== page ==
You can argue whether or not the interest rate cuts in the UAE that followed the Federal Reserve’s 0.75 per cent cut are a good thing for local stock markets. It is certainly bad news for local savers. But it is a big boost for local real estate, particularly completed property.
Knock 0.75 per cent off the former Fed discount rate of 4.5 per cent and that means that borrowing is instantly 17 per cent cheaper. It gets better. If the Fed knocks another 0.5 per cent off next week, as some economists predict, then the cost of finance is down by 27 per cent.
Because the dirham is a proxy for the US dollar due to the fixed exchange rate regime, that means interest rates will come down here by the same amount – regardless of the booming UAE economy.
Now where are those with capital most likely to invest? In the turbulent global stock markets, collapsing global real estate, or for that matter the UAE stock markets, which just crashed and then recovered? Even the interest paid on savings in a dirham-deposit account will have diminished.
Step forward completed UAE property. This asset class has very attractive rental returns, which are even more attractive now that interest rates have fallen, while the cost of finance to buy that same property is down, making the total return for the landlord even bigger.
Moreover, the supply of completed property is tight, indeed almost non-existent in Abu Dhabi. Introduce a surge in demand into an already tight market and market forces can only mean one thing: higher prices.
This will have an impact on the off-plan market too, which does not have an income stream from rentals, as price rises in the secondary market will establish a new benchmark for off-plan selling prices.
The falling cost of finance will also encourage people to buy to make off-plan property investments, as the margin on leveraged investments will rise.
What we have in fact are all the ingredients needed to produce quite a sharp price spike in the UAE real estate market, at least in the short term until new supply starts to come on stream. And this is a date with destiny that is constantly put back in Dubai and not really considered yet in Abu Dhabi.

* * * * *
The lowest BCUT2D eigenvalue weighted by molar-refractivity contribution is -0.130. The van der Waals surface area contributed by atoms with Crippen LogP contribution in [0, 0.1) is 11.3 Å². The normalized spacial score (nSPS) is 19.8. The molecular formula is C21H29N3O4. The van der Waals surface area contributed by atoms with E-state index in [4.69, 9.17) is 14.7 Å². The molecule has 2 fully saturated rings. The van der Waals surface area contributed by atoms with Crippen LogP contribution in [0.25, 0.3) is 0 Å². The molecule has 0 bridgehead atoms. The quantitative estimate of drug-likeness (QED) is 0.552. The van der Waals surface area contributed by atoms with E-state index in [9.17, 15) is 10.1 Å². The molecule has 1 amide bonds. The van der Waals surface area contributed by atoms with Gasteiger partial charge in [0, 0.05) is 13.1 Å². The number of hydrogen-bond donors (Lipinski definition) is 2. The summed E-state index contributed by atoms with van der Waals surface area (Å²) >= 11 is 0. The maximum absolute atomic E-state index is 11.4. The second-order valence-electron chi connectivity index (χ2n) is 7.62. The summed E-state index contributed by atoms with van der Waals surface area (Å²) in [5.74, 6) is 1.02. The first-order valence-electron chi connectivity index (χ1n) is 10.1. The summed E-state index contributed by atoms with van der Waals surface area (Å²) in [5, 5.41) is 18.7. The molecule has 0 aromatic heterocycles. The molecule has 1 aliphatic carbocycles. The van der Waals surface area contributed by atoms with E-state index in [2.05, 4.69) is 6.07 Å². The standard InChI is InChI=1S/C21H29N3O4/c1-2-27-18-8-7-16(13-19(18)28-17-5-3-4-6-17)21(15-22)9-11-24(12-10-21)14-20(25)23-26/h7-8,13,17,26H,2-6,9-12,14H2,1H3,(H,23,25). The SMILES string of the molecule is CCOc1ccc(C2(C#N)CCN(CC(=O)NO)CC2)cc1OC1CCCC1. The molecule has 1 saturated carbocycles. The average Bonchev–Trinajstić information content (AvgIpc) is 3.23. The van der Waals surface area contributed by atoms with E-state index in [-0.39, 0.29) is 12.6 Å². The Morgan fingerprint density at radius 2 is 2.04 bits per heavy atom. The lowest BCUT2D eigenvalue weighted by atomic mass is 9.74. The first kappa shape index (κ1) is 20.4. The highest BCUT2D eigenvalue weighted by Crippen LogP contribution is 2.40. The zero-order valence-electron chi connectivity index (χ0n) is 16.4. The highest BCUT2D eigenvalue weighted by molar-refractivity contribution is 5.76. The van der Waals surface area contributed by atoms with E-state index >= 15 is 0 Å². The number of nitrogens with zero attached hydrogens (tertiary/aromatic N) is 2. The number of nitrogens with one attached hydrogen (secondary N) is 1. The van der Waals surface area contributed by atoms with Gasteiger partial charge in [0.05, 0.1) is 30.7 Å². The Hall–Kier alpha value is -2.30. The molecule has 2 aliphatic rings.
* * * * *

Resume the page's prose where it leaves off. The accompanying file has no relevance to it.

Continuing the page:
At the Dubai Property Group breakfast earlier this week members heard a strong presentation from the new Real Estate Regulatory Authority about its sterling work in creating a fairer marketplace with transparent rules to protect all parties in the sector.
It is the right time to be undertaking this necessary task, sorting out the market while it is still booming so that this can be done with the least pain possible. The use of trust accounts for funds paid for off-plan developments, the registration and policing of the real estate sector, the introduction of standard contract forms and mechanisms to settle disputes, this is all going to underpin confidence.
What a long way this is from the days when sceptics thought that Dubai property was a bubble, and said they would buy when it collapsed. Actually the sceptics should have realised that their own confidence in being long-term buyers indicated that a real collapse was unlikely.
Any growing market climbs a wall of worry, and the property market in the UAE is no exception.
The pioneers were seen as brave and a little foolhardy. Those who followed have been happy with their experience in general. And the last wave of buyers will include some of the initial sceptics who are at last convinced that this is a good investment.
Of course, investment markets do eventually overshoot and correct. But falling interest rates are definitely an upward pressure to house prices for the reasons outlined at the start of this article, and with high local inflation, real interest rates are negative.
If nothing else, the gap between the cost of renting and the cost of buying a home has just got wider. And anybody can appreciate that if the cost of renting is significantly higher than the cost of buying then you will take the cheaper option, unless your personal circumstances are not suited to home ownership – that is, you do not have the deposit or are not planning to stay for long.
It is hardly difficult to locate home finance in Dubai, and lenders are offering to turn around your application within hours these days. And it has to be said the availability of finance is at least as important as nominal interest rates.
The implications for house prices in 2008 are clear to see. It could be that this is the year that house prices in the Emirates close the gap with the traditional developed real estate markets that are likely to be moving in the opposite direction. Selling a home in the West to buy here could be the arbitrage opportunity of the year.